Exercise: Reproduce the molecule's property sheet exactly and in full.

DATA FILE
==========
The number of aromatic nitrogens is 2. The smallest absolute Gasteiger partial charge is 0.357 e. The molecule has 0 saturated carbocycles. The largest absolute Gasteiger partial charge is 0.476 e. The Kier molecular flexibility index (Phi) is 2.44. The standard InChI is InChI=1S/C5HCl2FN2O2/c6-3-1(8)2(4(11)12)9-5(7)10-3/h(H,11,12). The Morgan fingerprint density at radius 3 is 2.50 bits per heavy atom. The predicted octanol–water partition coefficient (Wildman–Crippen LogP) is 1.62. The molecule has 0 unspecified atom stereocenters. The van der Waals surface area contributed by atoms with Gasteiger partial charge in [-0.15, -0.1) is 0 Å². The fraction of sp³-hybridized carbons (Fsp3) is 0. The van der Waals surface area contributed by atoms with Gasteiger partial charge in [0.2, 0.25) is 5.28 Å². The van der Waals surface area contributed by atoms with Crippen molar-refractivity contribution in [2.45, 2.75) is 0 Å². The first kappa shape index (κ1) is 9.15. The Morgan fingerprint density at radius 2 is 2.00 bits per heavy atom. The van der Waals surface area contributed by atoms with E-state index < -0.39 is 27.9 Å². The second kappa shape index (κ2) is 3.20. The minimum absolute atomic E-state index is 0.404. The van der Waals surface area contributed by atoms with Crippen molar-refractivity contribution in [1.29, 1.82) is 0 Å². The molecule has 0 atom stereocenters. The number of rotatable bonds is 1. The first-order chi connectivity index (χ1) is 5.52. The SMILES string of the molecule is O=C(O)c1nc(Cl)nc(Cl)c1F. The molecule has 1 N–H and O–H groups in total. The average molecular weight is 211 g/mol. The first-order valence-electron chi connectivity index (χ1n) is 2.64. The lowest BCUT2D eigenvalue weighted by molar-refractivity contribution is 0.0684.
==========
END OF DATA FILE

The number of aromatic nitrogens is 2. The smallest absolute Gasteiger partial charge is 0.357 e. The molecule has 0 saturated carbocycles. The largest absolute Gasteiger partial charge is 0.476 e. The Kier molecular flexibility index (Phi) is 2.44. The standard InChI is InChI=1S/C5HCl2FN2O2/c6-3-1(8)2(4(11)12)9-5(7)10-3/h(H,11,12). The Morgan fingerprint density at radius 3 is 2.50 bits per heavy atom. The predicted octanol–water partition coefficient (Wildman–Crippen LogP) is 1.62. The molecule has 0 unspecified atom stereocenters. The van der Waals surface area contributed by atoms with Gasteiger partial charge in [-0.15, -0.1) is 0 Å². The fraction of sp³-hybridized carbons (Fsp3) is 0. The van der Waals surface area contributed by atoms with Gasteiger partial charge in [0.2, 0.25) is 5.28 Å². The van der Waals surface area contributed by atoms with Crippen molar-refractivity contribution in [2.45, 2.75) is 0 Å². The first kappa shape index (κ1) is 9.15. The Morgan fingerprint density at radius 2 is 2.00 bits per heavy atom. The van der Waals surface area contributed by atoms with E-state index < -0.39 is 27.9 Å². The second kappa shape index (κ2) is 3.20. The minimum absolute atomic E-state index is 0.404. The van der Waals surface area contributed by atoms with Crippen molar-refractivity contribution in [1.29, 1.82) is 0 Å². The molecule has 0 atom stereocenters. The number of rotatable bonds is 1. The first-order chi connectivity index (χ1) is 5.52. The SMILES string of the molecule is O=C(O)c1nc(Cl)nc(Cl)c1F. The molecule has 1 N–H and O–H groups in total. The average molecular weight is 211 g/mol. The first-order valence-electron chi connectivity index (χ1n) is 2.64. The lowest BCUT2D eigenvalue weighted by molar-refractivity contribution is 0.0684.